See, during the riots, people began to wreck things. We (the people) think this is a ploy (actually, we know it's a ploy) by the government to destroy the credibility of the protestors. The protestors were quite peaceful about everything, but the government wanted to make them look bad, so a bunch of hooligans and thugs were released upon the city and began breaking everything in sight. The National Democratic Party Headquarters went up in flames. Every police building in the vicinity was burned. Prisons were broken into and the prisoners started escaping. And suddenly, people started shrieking that stuff was being stolen. See, these hooligans would burn down the police stations and then ransack all their weapons (or the police just turned to thieves, God knows) but either way, on Friday night, the news turned from an action movie to a horror movie. There was a tank on the Nile. A tank outside my home. There were gunshots being fired all over—even in my neighborhood, which is on the outskirts of the city—and it was basically a warzone.
A children's cancer hospital was attacked. The Egyptian museum was attacked. Supermarkets were looted and burned to the ground. A giant department store a few miles away from my house was also cleaned out completely (no mean feat, it was enormous) and then burned down as well.
Everyone had one question: Where are the police?
So basically, by the time the president spoke that Friday night, tempers were wearing thin. People were scared. People were asking where the police had gone. People wanted the president to step down so things would calm down. At home, we'd gathered all our weaponry (a wooden baseball bat, a taser, pepper spray, and a gun but no bullets) and sat tensely in front of the television.
After hundreds of thousands came out to protest, and a civil war practically broke out, the president came on TV two hours too late and said what? Nothing. Just more empty promises. I mean, we were asking him to take responsibility and go. Instead, he took responsibility and everyone else went. He sacked the government (a start, except he rehired most of them later anyway) and hired a vice president (about time. Thirty years to hire a vice president).
The general feeling at home? Disappointment. A lot of yelling at the TV. And then panic set in as we realized that we still weren't safe. And just like that, Egyptian citizens went into war mode.
We were badass, I'll say that much. We showed that the Egyptian people are self-sufficient. When the police disappeared, we knew we had to protect ourselves, and so we did. Some of the protestors even lined themselves around the Egyptian museum, creating a human shield to protect it from the looters. Others actually removed all the products from the stores nearby, take them to their apartments and calling the store owners to tell them their things were safe. Never before have so many broomsticks been used as defensive weapons.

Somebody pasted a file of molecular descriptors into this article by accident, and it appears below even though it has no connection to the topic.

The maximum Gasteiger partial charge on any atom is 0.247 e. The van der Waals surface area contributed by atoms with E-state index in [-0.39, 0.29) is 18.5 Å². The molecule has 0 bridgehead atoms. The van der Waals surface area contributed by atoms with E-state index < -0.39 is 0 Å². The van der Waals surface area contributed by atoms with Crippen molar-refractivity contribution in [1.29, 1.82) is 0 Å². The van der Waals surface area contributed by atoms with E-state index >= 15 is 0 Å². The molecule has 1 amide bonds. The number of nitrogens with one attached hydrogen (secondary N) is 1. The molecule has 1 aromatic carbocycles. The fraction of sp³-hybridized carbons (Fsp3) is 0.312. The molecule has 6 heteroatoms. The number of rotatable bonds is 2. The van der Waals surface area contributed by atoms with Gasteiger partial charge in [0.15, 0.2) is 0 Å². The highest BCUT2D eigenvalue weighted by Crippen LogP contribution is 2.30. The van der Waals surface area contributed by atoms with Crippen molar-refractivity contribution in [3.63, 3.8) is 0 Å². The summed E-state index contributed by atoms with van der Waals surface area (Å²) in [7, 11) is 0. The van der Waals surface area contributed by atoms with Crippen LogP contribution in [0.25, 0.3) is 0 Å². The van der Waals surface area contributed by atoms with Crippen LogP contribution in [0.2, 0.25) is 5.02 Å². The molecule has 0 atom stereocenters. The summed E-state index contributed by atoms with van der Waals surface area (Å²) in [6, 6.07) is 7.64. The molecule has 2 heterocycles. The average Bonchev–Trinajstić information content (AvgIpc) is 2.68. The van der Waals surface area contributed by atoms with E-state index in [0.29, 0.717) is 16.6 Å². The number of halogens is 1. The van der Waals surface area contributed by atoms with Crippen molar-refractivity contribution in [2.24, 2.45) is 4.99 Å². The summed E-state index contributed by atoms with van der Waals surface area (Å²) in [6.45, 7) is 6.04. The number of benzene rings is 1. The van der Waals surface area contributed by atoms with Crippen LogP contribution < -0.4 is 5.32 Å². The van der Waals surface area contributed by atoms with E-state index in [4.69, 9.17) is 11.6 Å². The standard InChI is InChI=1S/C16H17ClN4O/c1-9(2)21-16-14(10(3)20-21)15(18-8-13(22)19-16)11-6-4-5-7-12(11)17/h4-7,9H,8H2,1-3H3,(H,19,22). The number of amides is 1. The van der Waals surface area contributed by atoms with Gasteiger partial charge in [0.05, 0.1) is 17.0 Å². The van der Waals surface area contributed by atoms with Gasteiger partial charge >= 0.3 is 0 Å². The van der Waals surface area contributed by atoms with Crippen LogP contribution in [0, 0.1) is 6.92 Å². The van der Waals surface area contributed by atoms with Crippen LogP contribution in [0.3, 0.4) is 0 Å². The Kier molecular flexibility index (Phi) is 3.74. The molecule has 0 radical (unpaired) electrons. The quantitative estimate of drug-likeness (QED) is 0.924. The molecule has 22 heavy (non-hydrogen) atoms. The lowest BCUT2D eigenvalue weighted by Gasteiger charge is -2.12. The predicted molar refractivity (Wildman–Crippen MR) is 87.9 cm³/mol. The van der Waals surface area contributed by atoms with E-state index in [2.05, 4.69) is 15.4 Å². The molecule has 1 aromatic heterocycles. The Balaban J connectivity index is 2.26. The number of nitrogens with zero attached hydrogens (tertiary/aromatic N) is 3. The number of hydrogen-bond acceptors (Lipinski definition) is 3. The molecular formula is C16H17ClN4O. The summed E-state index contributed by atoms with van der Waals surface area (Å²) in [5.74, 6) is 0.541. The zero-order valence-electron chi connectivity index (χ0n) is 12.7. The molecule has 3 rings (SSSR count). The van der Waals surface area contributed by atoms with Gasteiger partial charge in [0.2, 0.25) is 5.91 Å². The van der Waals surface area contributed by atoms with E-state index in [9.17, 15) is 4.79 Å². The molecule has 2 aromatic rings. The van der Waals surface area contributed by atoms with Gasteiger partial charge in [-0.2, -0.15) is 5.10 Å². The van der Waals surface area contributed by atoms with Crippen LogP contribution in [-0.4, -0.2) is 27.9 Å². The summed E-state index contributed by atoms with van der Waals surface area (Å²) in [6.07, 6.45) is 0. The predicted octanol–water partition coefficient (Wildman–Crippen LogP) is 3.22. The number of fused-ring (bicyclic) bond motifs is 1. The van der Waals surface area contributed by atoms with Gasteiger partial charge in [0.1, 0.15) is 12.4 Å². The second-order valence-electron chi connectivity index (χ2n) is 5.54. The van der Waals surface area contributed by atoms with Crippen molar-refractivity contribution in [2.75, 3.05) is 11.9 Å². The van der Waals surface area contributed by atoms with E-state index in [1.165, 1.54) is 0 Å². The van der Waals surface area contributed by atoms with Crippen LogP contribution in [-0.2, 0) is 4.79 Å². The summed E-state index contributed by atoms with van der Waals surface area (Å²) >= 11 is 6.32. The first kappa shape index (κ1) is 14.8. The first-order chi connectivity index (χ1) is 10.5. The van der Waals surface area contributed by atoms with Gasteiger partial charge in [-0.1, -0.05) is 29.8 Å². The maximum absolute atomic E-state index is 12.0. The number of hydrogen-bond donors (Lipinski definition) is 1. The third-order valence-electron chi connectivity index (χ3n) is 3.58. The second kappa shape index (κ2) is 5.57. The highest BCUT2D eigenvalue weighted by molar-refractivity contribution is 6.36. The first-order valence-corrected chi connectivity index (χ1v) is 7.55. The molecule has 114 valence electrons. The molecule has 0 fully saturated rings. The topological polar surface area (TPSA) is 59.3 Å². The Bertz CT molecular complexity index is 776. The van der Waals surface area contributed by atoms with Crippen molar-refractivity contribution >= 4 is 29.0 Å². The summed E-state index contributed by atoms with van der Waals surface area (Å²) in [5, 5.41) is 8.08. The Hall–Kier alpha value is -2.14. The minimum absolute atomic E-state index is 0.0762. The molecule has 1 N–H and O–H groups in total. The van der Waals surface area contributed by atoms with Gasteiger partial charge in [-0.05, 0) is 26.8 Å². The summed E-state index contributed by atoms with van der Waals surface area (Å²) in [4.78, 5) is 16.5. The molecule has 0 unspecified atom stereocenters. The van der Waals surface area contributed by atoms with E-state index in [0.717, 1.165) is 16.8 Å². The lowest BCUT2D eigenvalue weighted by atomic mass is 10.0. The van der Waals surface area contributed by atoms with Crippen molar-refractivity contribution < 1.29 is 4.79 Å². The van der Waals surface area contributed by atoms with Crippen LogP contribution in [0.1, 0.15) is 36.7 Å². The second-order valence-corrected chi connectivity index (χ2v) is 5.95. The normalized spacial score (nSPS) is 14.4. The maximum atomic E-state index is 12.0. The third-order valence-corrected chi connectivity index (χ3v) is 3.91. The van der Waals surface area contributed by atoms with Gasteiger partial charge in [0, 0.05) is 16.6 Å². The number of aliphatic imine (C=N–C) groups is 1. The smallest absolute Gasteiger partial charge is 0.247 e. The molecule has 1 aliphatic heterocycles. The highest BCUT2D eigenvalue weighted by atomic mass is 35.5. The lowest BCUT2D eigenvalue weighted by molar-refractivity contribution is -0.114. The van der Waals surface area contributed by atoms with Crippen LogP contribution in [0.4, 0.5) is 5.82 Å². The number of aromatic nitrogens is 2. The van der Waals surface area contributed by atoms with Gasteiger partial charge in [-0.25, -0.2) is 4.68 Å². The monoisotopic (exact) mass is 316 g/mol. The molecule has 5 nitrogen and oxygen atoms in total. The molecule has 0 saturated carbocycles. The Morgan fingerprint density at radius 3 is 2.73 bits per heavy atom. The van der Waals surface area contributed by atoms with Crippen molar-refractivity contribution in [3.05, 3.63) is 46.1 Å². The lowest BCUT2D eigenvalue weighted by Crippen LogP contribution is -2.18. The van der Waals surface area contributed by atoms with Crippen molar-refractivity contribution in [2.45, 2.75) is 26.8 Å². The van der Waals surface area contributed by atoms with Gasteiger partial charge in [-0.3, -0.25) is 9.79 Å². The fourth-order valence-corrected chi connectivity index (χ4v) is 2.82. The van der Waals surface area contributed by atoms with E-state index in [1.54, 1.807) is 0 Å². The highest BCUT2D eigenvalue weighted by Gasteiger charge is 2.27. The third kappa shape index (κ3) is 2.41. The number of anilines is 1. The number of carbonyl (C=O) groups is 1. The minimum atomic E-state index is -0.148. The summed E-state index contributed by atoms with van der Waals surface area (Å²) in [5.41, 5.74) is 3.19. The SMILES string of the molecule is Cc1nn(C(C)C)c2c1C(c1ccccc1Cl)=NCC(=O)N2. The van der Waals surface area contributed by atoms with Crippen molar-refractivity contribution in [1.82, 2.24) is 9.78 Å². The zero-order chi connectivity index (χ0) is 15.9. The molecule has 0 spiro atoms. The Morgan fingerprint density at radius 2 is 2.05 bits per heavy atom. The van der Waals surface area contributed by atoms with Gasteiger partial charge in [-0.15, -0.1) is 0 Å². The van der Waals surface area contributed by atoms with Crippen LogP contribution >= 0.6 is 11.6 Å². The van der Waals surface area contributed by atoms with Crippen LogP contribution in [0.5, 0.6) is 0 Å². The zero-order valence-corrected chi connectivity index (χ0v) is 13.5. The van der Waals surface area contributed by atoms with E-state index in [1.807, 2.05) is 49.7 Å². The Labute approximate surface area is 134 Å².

And the truth is, we kicked ass. Despite all the prisoners escaping, despite the panic in the country, the people protected themselves. We went from being normal civilians—moaning about school and work, eating too much, and watching Arab's Got Talent—to being self-appointed soldiers who stood in front of their buildings carrying rocks and sticks and guns and everything we could find. When people actually did come to attack, they were pounced upon by dozens of tense citizens. And let me tell you, a worried Egyptian protecting his family is no joke. A bunch of thugs came on a micro-bus, shooting at the people on the streets from the windows, and when they saw so many civilians standing in their way, they actually crashed the bus. I'm telling you, don't mess with us.
Meanwhile, at home, I sat up all night panicking and holding my baseball bat tight enough to choke it. You could hear gunshots every now and then, and the occasional shriek. I am ashamed to say I was so scared that I packed an emergency bag just in case I needed to make a hasty getaway (and what a fail it would have been if I'd actually had to use it; I totally forgot to pack pyjamas).
So, Friday night found us sleeping on the couch next to the door, watching Eagle Eye so we wouldn't fall asleep (what a bad choice that turned out to be; Eagle Eye is not a reassuring movie) and clutching our various weapons. It was also around that time that I realized our lives had turned upside down.
Are you familiar with the the events occurring in Egypt right now? If not, click here for more info.